Like when these two guys treated me like s**t all night and I put up with it because they had loads of drugs and I could shelter from the rain in their car. They kicked me out of the car because I refused to do something.  And the next day they saw me and shouted out of the window as I tried not to cry.

Another time I was robbing with a young girl, we were running away from a security guard and this guy she knew let us into his home. We’d been trekking around for days, stinking, so we took a bath. Afterwards we went into the front room to find loads of guys there. Straight away I felt really anxious and wondered what the hell was going on. But the girl seemed to accept this was normal.

I offered to get us some alcohol and managed to escape. But I ran away from there fearing this was going to be a regular thing now. It was a wake-up call.

At this point every day was a matter of surviving. I felt defeated and I’d lost sight of who I was or what I deserved.  Days were spent going to the chemist, bumping into everybody and then no-one’s in control of what happens – everything’s at the hands of the day. I started to feel so desperate it didn’t matter if I lived or died.

Then I heard about One25…


Remembering who I really am

I didn’t really know what to expect at first. One25 seemed like another place to go to stop you wandering around aimlessly. You get fed, you get some clean clothes. That was enough to begin with.

Then the trust at One25 started building up. And I started to think I could be helped, that things could improve, that it didn’t have to be this bad. The ladies were really nurturing and they would listen to me describing what had been happening. This would make it more real and I’d realise it was actually happening to me. Then one day my caseworker asked me if I wanted to think about rehab.

Things started falling into place. I had a roof over my head, started doing meetings and I changed my circle a little bit. Even enrolled in college. Because my routine was changing, my life was changing. And so the drugs were becoming less and less of a highlight in my day.

It was a really fun time, I used to really look forward to going to One25’s Peony project. Even a few hours there – it boosts you and builds you up.  It’s all about you.

If it wasn’t for One25 I wouldn’t have remembered who I really am. That was the key for me. Remembering that I was this person that enjoyed things in life, that deserved to be treated a certain way. That was the key of going ‘right, I’m gonna do what is asked of me, go to treatment, do all the work, go full steam ahead’.

peony in hair

Finally accepting help

I don’t remember much about the week before rehab. But I remember crying tears of relief on the train journey there. Crying for the unknown. Crying with gratitude. Still doubting why people wanted to help and feeling undeserving.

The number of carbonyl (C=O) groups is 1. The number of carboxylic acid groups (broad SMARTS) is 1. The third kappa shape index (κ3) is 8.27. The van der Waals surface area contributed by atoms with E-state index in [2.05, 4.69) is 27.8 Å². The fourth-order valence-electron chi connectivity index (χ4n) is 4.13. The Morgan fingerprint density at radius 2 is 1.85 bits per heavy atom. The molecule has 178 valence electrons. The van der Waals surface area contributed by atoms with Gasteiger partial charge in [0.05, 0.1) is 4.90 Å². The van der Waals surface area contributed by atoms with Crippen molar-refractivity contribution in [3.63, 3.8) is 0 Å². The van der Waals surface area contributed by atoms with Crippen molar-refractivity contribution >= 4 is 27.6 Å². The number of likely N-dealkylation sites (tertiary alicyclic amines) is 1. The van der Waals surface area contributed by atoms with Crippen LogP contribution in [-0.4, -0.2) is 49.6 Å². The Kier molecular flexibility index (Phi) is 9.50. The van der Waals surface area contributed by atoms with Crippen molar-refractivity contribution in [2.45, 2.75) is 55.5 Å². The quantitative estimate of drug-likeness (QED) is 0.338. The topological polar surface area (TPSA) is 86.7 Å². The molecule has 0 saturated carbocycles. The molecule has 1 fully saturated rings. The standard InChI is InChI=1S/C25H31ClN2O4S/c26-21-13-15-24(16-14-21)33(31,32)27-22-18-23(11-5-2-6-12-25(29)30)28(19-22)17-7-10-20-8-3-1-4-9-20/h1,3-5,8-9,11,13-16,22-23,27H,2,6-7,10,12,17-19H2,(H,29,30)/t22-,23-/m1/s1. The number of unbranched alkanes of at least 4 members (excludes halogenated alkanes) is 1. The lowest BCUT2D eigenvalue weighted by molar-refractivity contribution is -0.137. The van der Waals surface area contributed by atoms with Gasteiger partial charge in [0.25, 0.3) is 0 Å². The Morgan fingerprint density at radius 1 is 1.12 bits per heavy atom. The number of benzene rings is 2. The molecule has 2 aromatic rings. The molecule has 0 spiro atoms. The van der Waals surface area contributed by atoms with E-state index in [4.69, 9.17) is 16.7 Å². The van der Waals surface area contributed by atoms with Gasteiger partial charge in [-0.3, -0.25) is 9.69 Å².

It’s a weird feeling being helped when you’ve never really been helped before. As a child, when my dad took off it was a relief because that abuse would stop, the suffering had stopped. But we were still helpless. It was the same feeling letting go of the drugs – the suffering stops but you still feel helpless.

And so when you reach out for help you think ‘do I really want this? Do I really deserve it? Is something bad gonna come of this?’

But I had a great time at rehab. Every time I thought about leaving I thought of all the stuff that happened in Bristol – like traipsing around, being invisible and leading a horrible life.

Because it was an all women rehab, it reminded me of being a teenager, hanging out with my girl friends and having a laugh. No blokes and no drugs. Feeling like sisters looking after each other. You could get more personal and more vulnerable if you wanted to, and a lot of therapy went on in the smoking shelter, or in the garden.


Three months of treatment and I was flying. I had no cravings, nothing. And I had all these little plans in my head of what was going to happen when I got out.

Feeling part of a family

After rehab I got housed and then as time went on a room came up in a Christian place which is where I’ve been living these last few months. We have a mixed bag of people, some in recovery and some from the Christian community. It’s like a nice little family and we bring out the best in each other.

We have dinner together every night. I never really had that in my family because of all that we went through, there was no room for pleasantries or anything. Instinctively as a human being you crave for someone to know you exist, know who you are and what you’re about. Just another person knowing that is priceless.

This house is run with compassion and love. It inspires me to want the good in my life rather than being afraid of failing. This is how I’m sticking to my recovery.


Never looking back

Now I’m feeling driven. Things are really happening. For the first time in ages I’ve got goals. And they’re not anyone else’s goals but mine.

I’m enrolled for a TEFL course to teach English and I can get funding for it. I’m volunteering at a charity shop where we laugh a lot and I feel part of something that’s good for the community. I’m embracing this new identity and it doesn’t feel fake.

I wouldn’t be where I am now if One25 hadn’t scooped me up. You got me at the time where I was nearly losing all hope. All of a sudden I got a glimmer of a better way of living. And I’ve never really looked back.

heart world